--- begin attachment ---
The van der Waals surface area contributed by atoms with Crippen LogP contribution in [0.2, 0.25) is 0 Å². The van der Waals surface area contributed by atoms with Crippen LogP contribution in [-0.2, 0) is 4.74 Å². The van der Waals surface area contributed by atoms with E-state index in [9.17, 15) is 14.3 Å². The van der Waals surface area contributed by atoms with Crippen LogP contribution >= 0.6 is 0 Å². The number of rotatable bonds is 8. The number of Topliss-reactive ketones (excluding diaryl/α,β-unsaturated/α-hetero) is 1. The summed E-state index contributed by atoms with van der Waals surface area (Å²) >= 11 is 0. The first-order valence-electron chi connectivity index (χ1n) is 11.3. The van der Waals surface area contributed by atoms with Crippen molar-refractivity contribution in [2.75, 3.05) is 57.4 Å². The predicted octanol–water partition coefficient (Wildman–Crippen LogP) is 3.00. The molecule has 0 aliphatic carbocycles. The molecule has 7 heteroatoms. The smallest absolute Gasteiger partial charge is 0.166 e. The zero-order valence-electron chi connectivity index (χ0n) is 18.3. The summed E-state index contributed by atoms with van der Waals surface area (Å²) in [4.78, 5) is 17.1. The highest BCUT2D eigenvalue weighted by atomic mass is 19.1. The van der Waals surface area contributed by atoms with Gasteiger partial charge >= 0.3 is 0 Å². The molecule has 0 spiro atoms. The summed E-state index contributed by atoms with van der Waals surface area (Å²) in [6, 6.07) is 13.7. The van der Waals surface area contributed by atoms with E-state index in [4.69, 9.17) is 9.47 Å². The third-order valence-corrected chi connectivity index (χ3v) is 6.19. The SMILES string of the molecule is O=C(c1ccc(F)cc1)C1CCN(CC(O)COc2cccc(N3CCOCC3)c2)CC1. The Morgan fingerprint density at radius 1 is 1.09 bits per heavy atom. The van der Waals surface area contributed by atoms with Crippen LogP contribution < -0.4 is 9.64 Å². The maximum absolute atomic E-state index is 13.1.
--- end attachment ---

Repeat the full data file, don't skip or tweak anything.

The van der Waals surface area contributed by atoms with Crippen LogP contribution in [0.2, 0.25) is 0 Å². The van der Waals surface area contributed by atoms with Crippen LogP contribution in [-0.2, 0) is 4.74 Å². The van der Waals surface area contributed by atoms with E-state index in [9.17, 15) is 14.3 Å². The van der Waals surface area contributed by atoms with Crippen LogP contribution >= 0.6 is 0 Å². The number of rotatable bonds is 8. The number of Topliss-reactive ketones (excluding diaryl/α,β-unsaturated/α-hetero) is 1. The summed E-state index contributed by atoms with van der Waals surface area (Å²) >= 11 is 0. The first-order valence-electron chi connectivity index (χ1n) is 11.3. The van der Waals surface area contributed by atoms with Crippen molar-refractivity contribution in [2.75, 3.05) is 57.4 Å². The predicted octanol–water partition coefficient (Wildman–Crippen LogP) is 3.00. The molecule has 0 aliphatic carbocycles. The molecule has 7 heteroatoms. The smallest absolute Gasteiger partial charge is 0.166 e. The zero-order valence-electron chi connectivity index (χ0n) is 18.3. The summed E-state index contributed by atoms with van der Waals surface area (Å²) in [4.78, 5) is 17.1. The highest BCUT2D eigenvalue weighted by atomic mass is 19.1. The van der Waals surface area contributed by atoms with Gasteiger partial charge >= 0.3 is 0 Å². The molecule has 0 spiro atoms. The summed E-state index contributed by atoms with van der Waals surface area (Å²) in [6, 6.07) is 13.7. The van der Waals surface area contributed by atoms with E-state index in [4.69, 9.17) is 9.47 Å². The third-order valence-corrected chi connectivity index (χ3v) is 6.19. The SMILES string of the molecule is O=C(c1ccc(F)cc1)C1CCN(CC(O)COc2cccc(N3CCOCC3)c2)CC1. The Morgan fingerprint density at radius 1 is 1.09 bits per heavy atom. The van der Waals surface area contributed by atoms with Crippen LogP contribution < -0.4 is 9.64 Å². The maximum absolute atomic E-state index is 13.1.